Boardman, the Olympic pursuit champion, had to abandon his target of 52.5km after feeling dizzy because of the humidity in the indoor stadium where even spectators were sweating. The Merseysider covered 52.270km (32.6 miles) to overtake convincingly Graeme Obree's record of 51.596, which the Scot set in Hamar, Norway, six days previously. It was 208 laps of class riding at 10am, watched by 2,000 specators, including coachloads of British supporters.
'I was impressed by Obree's record but I knew I could beat it,' Boardman said. 'I said I would go for the record six months ago, long before him.' He made a relatively slow start and was trailing Obree by 1.5 seconds after 5km. 'I was very fit and I felt better and better,' he said. 'My goal was 52.5km. After half an hour, I thought I could make it but I had to slow down slightly towards the end.'
At the 40km stage, with his trainer, Peter Keen, keeping him perfectly informed of his progress, Boardman had a comfortable 33 seconds in hand and there there was little doubt that the record was doomed - the only question was if he could force himself through the 52km barrier.
'We're not disappointed,' Obree's manager, Vic Haynes, said. 'Records are there to be broken. It's his job. We always thought Chris would break it. He's actually done us a favour. It gives us a good reason to do it again.' Haynes has pencilled in Stuttgart for Obree's next bid in early September.
Unlike Obree, who used a home-made bike including parts of his washing machine to surpass the mark set by the Italian, Francesco Moser, in 1984, Boardman rode a revolutionary machine similar to the one which helped him to Olympic victory.
'It's the best bike I've ever used,' he said. 'It's 2kg lighter than the one I had in Barcelona.' Lotus, which designed the bike Boardman used at the Olympics, declined to help him for his assault on the one-hour record and the British rider turned to the French firm, Corima. 'It's a pity Lotus didn't believe in this record,' he said. 'Hardly anybody did and it was very difficult to find sponsors.'
'I would like to try again,' Boardman said. 'Not too soon, but if there is the possibility of a sponsor I would like to go for the record at altitude. If there are offers I would be ready to turn professional.'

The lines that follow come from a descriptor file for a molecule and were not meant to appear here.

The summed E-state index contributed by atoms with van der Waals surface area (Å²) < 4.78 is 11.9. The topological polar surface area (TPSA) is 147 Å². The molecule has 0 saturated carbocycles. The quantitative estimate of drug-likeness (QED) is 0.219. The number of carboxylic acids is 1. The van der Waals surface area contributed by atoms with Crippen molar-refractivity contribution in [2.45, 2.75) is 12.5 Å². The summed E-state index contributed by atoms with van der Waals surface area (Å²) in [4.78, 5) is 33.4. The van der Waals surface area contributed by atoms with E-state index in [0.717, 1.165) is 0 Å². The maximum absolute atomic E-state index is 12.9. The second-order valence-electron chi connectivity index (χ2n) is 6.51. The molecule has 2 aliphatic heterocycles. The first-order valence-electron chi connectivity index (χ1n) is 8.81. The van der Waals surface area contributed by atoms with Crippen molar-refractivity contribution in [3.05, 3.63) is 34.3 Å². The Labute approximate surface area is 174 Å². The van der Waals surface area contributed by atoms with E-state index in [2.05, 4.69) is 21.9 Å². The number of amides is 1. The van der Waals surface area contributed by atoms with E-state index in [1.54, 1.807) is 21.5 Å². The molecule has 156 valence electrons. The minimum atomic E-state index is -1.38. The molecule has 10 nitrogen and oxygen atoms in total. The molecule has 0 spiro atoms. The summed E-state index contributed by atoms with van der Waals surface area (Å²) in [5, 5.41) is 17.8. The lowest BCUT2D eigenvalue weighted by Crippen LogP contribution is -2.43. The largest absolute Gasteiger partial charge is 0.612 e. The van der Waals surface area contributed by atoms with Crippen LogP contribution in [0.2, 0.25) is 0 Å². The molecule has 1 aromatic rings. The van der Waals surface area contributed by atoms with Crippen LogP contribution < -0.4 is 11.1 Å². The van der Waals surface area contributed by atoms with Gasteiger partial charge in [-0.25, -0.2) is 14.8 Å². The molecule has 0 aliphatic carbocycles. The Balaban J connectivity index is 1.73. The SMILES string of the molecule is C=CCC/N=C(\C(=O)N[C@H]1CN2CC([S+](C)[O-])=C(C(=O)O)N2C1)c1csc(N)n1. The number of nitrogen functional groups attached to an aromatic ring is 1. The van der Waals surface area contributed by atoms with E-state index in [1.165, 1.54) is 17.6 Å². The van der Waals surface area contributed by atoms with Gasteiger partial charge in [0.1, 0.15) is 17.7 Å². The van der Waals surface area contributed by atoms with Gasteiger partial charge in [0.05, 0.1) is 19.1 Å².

Obree beat Moser's record, which was set at altitude in Mexico in 1984, when there were separate records for outdoor and indoor. Last year the governing body, the Union Cycliste International, reduced the records to one level whether at altitude or indoor, and Moser was critical of their decision, particularly after Obree beat his mark indoors in Norway.
Boardman believes the Spaniard, Miguel Indurain, a time-trial specialist, would probably eclipse his mark. 'I wanted to have a go at it before him because he will probably put it out of reach,' he said.
One of the first to react to the new mark was the five-times winner of the Tour de France, Bernard Hinault. He said: 'I'm surprised by the distance he beat the old record. Nearly 700 metres - that's enormous.
'He achieved that because he is a top-class rider who prepared himself scientifically. This record can be compared to those of Eddy Merckx and Moser. Today I can only see Indurain being able to take it higher. Before, the target was 50km, now it's 55.'
For Boardman and Obree their immediate concerns are the eight-day British Track Championships, which begin at Leicester today. Obree will be on the Saffron Lane track for the opening session, a qualifying time trial for the 4,000m individual pursuit, which he must win to gain selection in that event for next month's world championships.
(Photograph omitted)Reuse content